Individuals and groups representing vegetarians and vegans up and down the country have been responding to a recent article in New Scientist magazine.
VON (Vegan-Organic Network) welcomes Bob Holmes’ article “Veggieworld: Why Eating Greens Won’t Save The Planet” (issue 2769 14 July 2010) as part of the increasing debate about the future of food but was disappointed by its muddled logic and several omissions.
Holmes gives figures for the greenhouse gas emissions of beef, chicken and pork but omits plant protein from his comparison. He quotes a 21% reduction in land use if the world went vegan, yet later talks about marginal land as if it could not be re-forested, used for energy crops etc. He omits to mention the environmental damage caused by the tanning of leather, avoiding the comparison with a pair of shoes made from a renewable crop such as hemp.
He posits that the wealth=meat scenario will continue, with intensive rearing of animals being the least environmentally damaging solution. However, if the U.S. and Europe were to go vegan, given that the rest of the world frequently follows the West’s lead, particularly in dietary matters, a reversal of the paradigm could happen very easily.
“And that says nothing of animal welfare issues” says Holmes. In our more enlightened times, when evidence of animals’ intelligence and sensitivity is piling up and healthy vegans abound, animal welfare can and should no longer be ignored. Vegans commonly do not suggest that the world should go vegan overnight, but point out that there is a wealth of difference between the careful rearing of one or two “family” animals in a third world country and the cruelty of the industrialised model.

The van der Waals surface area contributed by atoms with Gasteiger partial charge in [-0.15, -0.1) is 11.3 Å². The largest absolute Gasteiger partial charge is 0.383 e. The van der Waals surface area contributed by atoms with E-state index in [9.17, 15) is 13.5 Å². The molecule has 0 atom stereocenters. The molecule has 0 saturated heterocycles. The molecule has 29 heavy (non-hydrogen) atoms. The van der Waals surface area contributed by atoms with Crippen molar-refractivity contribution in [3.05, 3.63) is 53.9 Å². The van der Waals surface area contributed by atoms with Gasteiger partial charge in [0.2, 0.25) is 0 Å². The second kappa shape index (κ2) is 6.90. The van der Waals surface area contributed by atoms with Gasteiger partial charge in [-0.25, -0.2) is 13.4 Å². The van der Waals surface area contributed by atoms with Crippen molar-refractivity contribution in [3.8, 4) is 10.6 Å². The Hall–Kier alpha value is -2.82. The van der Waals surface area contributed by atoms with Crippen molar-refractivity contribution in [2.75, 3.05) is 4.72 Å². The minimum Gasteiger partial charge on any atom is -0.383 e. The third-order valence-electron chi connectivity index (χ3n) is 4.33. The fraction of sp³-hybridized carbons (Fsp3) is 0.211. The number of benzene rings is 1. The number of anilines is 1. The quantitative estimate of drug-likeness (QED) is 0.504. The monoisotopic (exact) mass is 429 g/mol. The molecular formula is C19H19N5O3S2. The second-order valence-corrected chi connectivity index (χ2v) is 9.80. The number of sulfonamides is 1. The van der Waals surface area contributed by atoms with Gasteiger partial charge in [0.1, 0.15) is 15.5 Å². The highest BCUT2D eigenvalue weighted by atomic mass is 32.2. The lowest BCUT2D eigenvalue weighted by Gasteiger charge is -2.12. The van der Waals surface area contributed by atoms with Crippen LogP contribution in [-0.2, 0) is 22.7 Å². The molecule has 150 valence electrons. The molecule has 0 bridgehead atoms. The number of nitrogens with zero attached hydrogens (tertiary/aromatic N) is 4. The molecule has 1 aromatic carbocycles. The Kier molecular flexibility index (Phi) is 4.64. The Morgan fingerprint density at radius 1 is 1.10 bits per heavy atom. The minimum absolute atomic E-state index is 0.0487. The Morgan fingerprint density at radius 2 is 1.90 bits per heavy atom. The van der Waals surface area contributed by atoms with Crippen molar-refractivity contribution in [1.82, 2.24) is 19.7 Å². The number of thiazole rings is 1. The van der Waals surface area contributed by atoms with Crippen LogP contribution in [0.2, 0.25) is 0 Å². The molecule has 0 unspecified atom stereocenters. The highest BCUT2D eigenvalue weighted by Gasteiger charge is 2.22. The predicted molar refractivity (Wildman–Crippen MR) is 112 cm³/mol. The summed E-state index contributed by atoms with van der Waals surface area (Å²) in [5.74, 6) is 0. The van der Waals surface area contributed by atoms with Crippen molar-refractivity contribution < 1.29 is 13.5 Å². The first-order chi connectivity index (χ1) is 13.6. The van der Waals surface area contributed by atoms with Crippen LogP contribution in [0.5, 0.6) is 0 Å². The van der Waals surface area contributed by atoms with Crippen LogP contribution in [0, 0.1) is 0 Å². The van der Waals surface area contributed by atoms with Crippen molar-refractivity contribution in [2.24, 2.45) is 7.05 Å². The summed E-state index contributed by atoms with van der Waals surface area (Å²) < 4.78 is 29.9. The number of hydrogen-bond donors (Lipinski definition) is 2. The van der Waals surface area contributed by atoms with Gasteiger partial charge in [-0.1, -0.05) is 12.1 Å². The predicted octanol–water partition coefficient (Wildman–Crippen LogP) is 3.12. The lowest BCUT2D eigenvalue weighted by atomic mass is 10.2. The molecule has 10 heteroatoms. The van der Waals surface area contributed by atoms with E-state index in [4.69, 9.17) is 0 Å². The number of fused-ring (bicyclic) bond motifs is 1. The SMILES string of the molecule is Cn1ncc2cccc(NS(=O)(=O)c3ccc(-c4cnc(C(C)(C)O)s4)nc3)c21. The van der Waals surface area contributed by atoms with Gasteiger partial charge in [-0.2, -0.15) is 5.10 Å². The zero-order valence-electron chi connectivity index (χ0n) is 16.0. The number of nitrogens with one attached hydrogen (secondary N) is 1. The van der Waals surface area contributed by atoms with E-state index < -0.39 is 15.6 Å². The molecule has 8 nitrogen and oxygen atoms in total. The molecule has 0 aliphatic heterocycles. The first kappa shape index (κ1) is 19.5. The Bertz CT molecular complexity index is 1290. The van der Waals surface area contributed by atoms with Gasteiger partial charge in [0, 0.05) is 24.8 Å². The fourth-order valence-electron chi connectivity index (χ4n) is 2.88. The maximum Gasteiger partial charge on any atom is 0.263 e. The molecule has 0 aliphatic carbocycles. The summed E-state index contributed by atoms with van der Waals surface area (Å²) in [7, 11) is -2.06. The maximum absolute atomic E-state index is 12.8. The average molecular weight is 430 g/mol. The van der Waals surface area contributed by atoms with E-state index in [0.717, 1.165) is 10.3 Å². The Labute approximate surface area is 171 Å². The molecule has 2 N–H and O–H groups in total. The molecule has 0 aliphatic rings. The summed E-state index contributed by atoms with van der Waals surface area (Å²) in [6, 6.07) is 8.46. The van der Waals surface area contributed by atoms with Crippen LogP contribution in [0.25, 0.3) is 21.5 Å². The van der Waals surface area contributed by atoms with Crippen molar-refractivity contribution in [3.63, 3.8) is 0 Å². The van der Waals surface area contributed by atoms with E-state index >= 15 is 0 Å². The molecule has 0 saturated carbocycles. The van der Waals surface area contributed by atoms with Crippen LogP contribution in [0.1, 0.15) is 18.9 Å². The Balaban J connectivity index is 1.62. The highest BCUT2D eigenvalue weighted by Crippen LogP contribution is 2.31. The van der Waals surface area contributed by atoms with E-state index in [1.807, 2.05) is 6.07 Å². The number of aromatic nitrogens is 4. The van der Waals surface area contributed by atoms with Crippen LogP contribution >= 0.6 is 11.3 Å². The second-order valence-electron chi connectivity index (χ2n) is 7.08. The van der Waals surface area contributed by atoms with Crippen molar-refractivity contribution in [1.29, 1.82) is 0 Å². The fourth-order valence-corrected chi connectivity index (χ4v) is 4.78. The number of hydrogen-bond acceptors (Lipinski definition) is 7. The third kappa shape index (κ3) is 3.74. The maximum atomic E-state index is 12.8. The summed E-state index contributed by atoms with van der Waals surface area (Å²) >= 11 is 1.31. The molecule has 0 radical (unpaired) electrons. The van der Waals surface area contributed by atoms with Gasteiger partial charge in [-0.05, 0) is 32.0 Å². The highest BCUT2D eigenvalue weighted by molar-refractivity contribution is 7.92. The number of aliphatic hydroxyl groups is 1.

Holmes seems to accept that an increase in meat production would be environmentally disastrous without any mention of the alternative: stockfree organic agriculture, a proven, clean, green, efficient and cruelty-free method of food production.
Manure may be less important to farmers due to the current availability of artificial fertilisers, but Holmes does not look forward to the fast-approaching post-oil era where green manures, mulching, composting and crop rotation will be the norm.
Farmers, growers and gardeners all around the world are turning to stockfree organic methods: food grown for local consumption without animal inputs. The time has come to stop quibbling over which animal foods are least harmful, to accept that eating animals is not sustainable and instead to grow and eat the plants directly ourselves.